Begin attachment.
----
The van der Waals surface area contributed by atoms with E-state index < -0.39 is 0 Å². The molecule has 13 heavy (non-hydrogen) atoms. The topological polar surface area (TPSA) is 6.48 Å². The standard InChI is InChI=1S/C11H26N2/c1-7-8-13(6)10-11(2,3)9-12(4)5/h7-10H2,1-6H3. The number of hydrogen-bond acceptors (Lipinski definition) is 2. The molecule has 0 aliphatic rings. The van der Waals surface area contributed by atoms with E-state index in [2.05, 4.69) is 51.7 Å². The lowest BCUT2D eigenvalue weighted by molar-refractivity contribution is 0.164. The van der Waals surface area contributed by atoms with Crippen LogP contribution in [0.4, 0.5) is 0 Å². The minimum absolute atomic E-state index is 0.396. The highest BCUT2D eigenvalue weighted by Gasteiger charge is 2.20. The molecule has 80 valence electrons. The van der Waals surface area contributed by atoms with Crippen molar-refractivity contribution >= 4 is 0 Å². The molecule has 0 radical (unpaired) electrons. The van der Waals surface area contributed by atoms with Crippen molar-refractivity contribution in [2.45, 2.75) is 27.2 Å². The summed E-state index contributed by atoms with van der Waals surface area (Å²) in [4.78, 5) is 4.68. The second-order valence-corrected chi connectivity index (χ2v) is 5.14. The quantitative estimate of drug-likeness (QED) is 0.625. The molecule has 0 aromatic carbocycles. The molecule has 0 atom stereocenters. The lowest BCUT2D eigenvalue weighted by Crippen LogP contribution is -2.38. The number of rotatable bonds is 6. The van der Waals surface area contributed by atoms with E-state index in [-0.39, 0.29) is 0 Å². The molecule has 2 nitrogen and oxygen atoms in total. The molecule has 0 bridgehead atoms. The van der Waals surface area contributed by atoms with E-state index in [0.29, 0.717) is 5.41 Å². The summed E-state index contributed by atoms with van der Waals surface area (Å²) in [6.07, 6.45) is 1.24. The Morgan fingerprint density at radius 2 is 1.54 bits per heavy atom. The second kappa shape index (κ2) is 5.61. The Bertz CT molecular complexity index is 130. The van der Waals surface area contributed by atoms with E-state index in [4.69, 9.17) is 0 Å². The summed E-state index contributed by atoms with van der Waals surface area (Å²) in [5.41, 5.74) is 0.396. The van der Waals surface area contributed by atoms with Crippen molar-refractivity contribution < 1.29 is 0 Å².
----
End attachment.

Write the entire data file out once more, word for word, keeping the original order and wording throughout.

The van der Waals surface area contributed by atoms with E-state index < -0.39 is 0 Å². The molecule has 13 heavy (non-hydrogen) atoms. The topological polar surface area (TPSA) is 6.48 Å². The standard InChI is InChI=1S/C11H26N2/c1-7-8-13(6)10-11(2,3)9-12(4)5/h7-10H2,1-6H3. The number of hydrogen-bond acceptors (Lipinski definition) is 2. The molecule has 0 aliphatic rings. The van der Waals surface area contributed by atoms with E-state index in [2.05, 4.69) is 51.7 Å². The lowest BCUT2D eigenvalue weighted by molar-refractivity contribution is 0.164. The van der Waals surface area contributed by atoms with Crippen LogP contribution in [0.4, 0.5) is 0 Å². The minimum absolute atomic E-state index is 0.396. The highest BCUT2D eigenvalue weighted by Gasteiger charge is 2.20. The molecule has 80 valence electrons. The van der Waals surface area contributed by atoms with Crippen molar-refractivity contribution >= 4 is 0 Å². The molecule has 0 radical (unpaired) electrons. The van der Waals surface area contributed by atoms with Crippen molar-refractivity contribution in [2.45, 2.75) is 27.2 Å². The summed E-state index contributed by atoms with van der Waals surface area (Å²) in [4.78, 5) is 4.68. The second-order valence-corrected chi connectivity index (χ2v) is 5.14. The quantitative estimate of drug-likeness (QED) is 0.625. The molecule has 0 aromatic carbocycles. The molecule has 0 atom stereocenters. The lowest BCUT2D eigenvalue weighted by Crippen LogP contribution is -2.38. The number of rotatable bonds is 6. The van der Waals surface area contributed by atoms with E-state index in [-0.39, 0.29) is 0 Å². The molecule has 2 nitrogen and oxygen atoms in total. The molecule has 0 bridgehead atoms. The van der Waals surface area contributed by atoms with E-state index in [0.29, 0.717) is 5.41 Å². The summed E-state index contributed by atoms with van der Waals surface area (Å²) in [6.07, 6.45) is 1.24. The Morgan fingerprint density at radius 2 is 1.54 bits per heavy atom. The second kappa shape index (κ2) is 5.61. The Bertz CT molecular complexity index is 130. The van der Waals surface area contributed by atoms with E-state index in [4.69, 9.17) is 0 Å². The summed E-state index contributed by atoms with van der Waals surface area (Å²) in [5.41, 5.74) is 0.396. The van der Waals surface area contributed by atoms with Crippen molar-refractivity contribution < 1.29 is 0 Å².